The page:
How Long Do You Have To File A Creditor Claim In California Probate?
A creditor is required to file a claim before the expiration of the later of:
- Four months after the date that letters are first issued to a general personal representative.
- Sixty days after the date that the notice of administration is given to the creditor.
Can I File a Late Creditor Claim in California?
You can try to file a late creditor claim in California. A creditor or the personal representative can petition to allow a later creditor claim if:
- The personal representative failed to send proper notice of administration of the estate to the creditor, and the petition is filed within 60 days of when the creditor has actual knowledge of the estate administration; or,
- The creditor had no knowledge of the facts giving rise to the existence of the claim more than 30 days before the time for filing a claim and the petition is filed within 60 days after the creditor has actual knowledge of both of the following:
- >> existence of the facts reasonably giving rise to the existence of the claim
- >>the administration of the estate
However, a claim cannot be filed after the California probate court makes an order for final distribution of the estate. California Probate Code § 9103(b).
Can A Creditor Claim Be Amended?
Yes, a California probate creditor claim can be amended. However, an amendment cannot be made to increase the amount of the claim after the time for filing the creditor claim has expired. No amendment can be made after the earlier of:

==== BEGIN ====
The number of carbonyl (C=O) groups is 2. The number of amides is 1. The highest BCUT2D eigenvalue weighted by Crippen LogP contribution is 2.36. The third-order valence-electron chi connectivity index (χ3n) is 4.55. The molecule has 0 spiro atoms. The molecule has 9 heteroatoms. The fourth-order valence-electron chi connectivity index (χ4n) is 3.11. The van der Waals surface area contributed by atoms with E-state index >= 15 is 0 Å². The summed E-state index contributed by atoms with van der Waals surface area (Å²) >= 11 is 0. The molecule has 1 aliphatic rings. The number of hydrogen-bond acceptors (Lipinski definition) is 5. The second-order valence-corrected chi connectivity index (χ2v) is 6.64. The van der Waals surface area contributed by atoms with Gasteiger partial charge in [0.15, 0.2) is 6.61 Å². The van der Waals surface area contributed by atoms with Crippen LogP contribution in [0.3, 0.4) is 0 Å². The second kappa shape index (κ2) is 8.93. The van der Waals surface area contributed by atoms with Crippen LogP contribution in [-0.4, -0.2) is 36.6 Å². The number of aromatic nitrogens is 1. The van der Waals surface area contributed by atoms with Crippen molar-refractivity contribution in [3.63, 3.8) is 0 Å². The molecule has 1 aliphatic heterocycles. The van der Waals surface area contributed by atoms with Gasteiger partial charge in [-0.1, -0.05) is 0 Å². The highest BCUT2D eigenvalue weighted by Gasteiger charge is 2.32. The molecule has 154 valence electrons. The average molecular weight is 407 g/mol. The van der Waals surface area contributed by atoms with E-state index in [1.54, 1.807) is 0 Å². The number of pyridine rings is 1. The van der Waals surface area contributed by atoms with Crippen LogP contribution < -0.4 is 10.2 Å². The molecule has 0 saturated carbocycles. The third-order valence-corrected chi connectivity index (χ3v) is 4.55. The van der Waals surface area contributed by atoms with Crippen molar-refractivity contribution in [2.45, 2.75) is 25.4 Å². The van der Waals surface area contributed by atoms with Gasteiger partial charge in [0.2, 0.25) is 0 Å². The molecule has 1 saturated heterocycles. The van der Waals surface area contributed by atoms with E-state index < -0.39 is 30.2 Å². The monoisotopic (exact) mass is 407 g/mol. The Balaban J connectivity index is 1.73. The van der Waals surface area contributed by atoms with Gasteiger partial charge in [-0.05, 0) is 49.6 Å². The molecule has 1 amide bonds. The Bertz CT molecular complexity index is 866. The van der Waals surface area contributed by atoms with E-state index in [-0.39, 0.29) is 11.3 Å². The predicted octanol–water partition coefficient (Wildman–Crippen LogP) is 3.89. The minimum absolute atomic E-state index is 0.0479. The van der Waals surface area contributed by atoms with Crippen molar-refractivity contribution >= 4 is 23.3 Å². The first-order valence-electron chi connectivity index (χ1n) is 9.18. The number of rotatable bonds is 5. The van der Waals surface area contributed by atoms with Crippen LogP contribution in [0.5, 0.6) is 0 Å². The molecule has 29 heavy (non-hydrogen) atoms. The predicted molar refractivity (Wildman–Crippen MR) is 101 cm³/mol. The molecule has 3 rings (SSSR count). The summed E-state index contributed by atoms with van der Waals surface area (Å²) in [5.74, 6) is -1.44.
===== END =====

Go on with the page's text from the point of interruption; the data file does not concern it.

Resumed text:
- The order for final distribution
- One year after letters are first issued to a general personal representative.
What Happens If The Personal Representative Rejects the Creditor Claim?
A California personal representative can either allow or reject a probate creditor claim in whole or in part. The personal representative files the allowance or rejection of the claim with the California probate court clerk, and gives the creditor notice.
If the claim is rejected by the personal representative, or if the creditor refuses to accept the amount allowed or approved in satisfaction of the claim, the creditor may bring a civil action on the claim. California Probate Code § 9350 et seq. An action may not be commenced against a decedent’s personal representative on a cause of action against the decedent unless a claim is first filed as provided in this part and the claim is rejected in whole or in part.
Pursuant to § 9353 of the California probate code:
(a) Regardless of whether the statute of limitations otherwise applicable to a claim will expire before or after the following times, a claim rejected in whole or in part is barred as to the part rejected unless, within the following times, the creditor commences an action on the claim or the matter is referred to a referee or to arbitration:
(1) If the claim is due at the time the notice of rejection is given, 90 days after the notice is given.
(2) If the claim is not due at the time the notice of rejection is given, 90 days after the claim becomes due.
(b) The time during which there is a vacancy in the office of the personal representative shall be excluded from the period determined under subdivision (a).
Creditor claims in California probate must adhere to the deadlines and notice requirements set forth in the California probate code. Failure to meet a deadline, to send proper notice, or a non-compliant filing can all result in a creditor claim being barred.